2 Men Found Guilty of Murder in Slaying of 14-Year-Old Witness

By Henri E. Cauvin
Washington Post Staff Writer
Wednesday, November 1, 2006

A man accused of ordering a hit on a 14-year-old witness was convicted of murder yesterday, along with the gunman he hired to kill the girl.

The slaying of Jahkema "Princess" Hansen was as brazen a witness attack as the city had experienced, and the trial, which began in late September, cast an unsettling light on the netherworld that Hansen -- and her killers -- inhabited. Just a seventh-grader, Hansen hung out with people a lot older, and she was out buying drugs with some of them at 3 a.m. when she saw a killing that later would cost her her life.

Franklin Thompson and Marquette Ward were convicted after a trial in D.C. Superior Court that took many strange turns. Last week, the judge removed a juror in the middle of deliberations after she tried to use numbers and colors to decide the case. Earlier, Hansen's mother had to stop attending the trial after the judge rebuked her for following a juror home.

Hansen was shot in January 2004 in the rough-and-tumble Sursum Corda housing complex, off North Capitol Street, where the two defendants were familiar faces. Ward was known as Corleone, for the Mafia family portrayed in the "Godfather" films, and Thompson was known as Frank Nitti, for the feared accomplice to Al Capone.

Yesterday, as the jury foreman answered guilty again and again -- 31 times in all -- Thompson, 24, and Ward, 31, betrayed no emotion as they sat behind their attorneys. Both were convicted of first-degree murder, conspiracy to commit murder, obstruction of justice and other offenses tied to Hansen's death.

Ward also was convicted of killing a drug dealer named Mario J. Evans, 21, just five days before Hansen was slain. It was that act that set in motion the chain of violence that would end in the girl's death, argued the prosecutors, assistant U.S. attorneys Deborah Sines and Michelle Jackson.

Thompson and Ward, who will be sentenced Jan. 19, could spend the rest of their lives in prison. Arrested soon after Hansen's death, they have been jailed since.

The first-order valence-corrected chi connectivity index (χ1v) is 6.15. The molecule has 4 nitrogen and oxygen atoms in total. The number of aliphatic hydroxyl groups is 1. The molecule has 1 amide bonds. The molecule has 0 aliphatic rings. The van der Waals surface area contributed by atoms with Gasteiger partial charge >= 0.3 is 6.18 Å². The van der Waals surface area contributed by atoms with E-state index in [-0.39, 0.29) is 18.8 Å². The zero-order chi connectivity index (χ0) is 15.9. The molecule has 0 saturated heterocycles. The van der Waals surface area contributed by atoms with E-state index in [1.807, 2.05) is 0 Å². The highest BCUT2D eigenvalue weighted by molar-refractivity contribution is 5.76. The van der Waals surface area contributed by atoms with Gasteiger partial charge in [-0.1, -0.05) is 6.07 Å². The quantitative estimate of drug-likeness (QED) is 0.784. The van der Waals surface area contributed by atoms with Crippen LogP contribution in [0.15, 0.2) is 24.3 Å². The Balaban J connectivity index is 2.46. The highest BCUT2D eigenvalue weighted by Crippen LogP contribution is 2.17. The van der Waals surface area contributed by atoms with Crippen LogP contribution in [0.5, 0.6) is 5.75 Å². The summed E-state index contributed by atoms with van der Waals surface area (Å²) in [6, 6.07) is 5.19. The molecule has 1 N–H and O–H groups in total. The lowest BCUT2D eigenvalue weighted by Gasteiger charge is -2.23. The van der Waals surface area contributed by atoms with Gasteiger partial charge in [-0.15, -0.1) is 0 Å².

"I feel like they got what they deserved," one juror, a 65-year-old federal employee, said afterward. "It was a heinous crime."

The trial was full of horrible images and grim testimony about sex, drugs and violence. But it also had a bit of the bizarre.

A key government witness, despite his residence in a supposedly secure D.C. jail, turned out to have been high on marijuana when he showed up to testify, prompting an unsuccessful defense effort to strike the man's testimony. Judyann Hansen, the victim's mother, drew the judge's attention after she followed a juror home one day after court and introduced herself. Nothing more apparently was said.

And then there was the juror with the interest in numerology. Soon after deliberations began, the woman started talking to her fellow jurors about birth dates and names and colors and the significance of each in predicting the outcome of the case. Talks stalled until the other jurors alerted Judge Wendell P. Gardner Jr., who replaced the juror with an alternate.

But in the end, the trial was about a precocious girl named Princess. The teenager styled herself as a sex object of Sursum Corda, sleeping with older men, according to testimony. At one point, not long before she was killed, she even boasted that her prowess was her ultimate protection. One of the men she was having sex with was Ward, who was 28 at the time.

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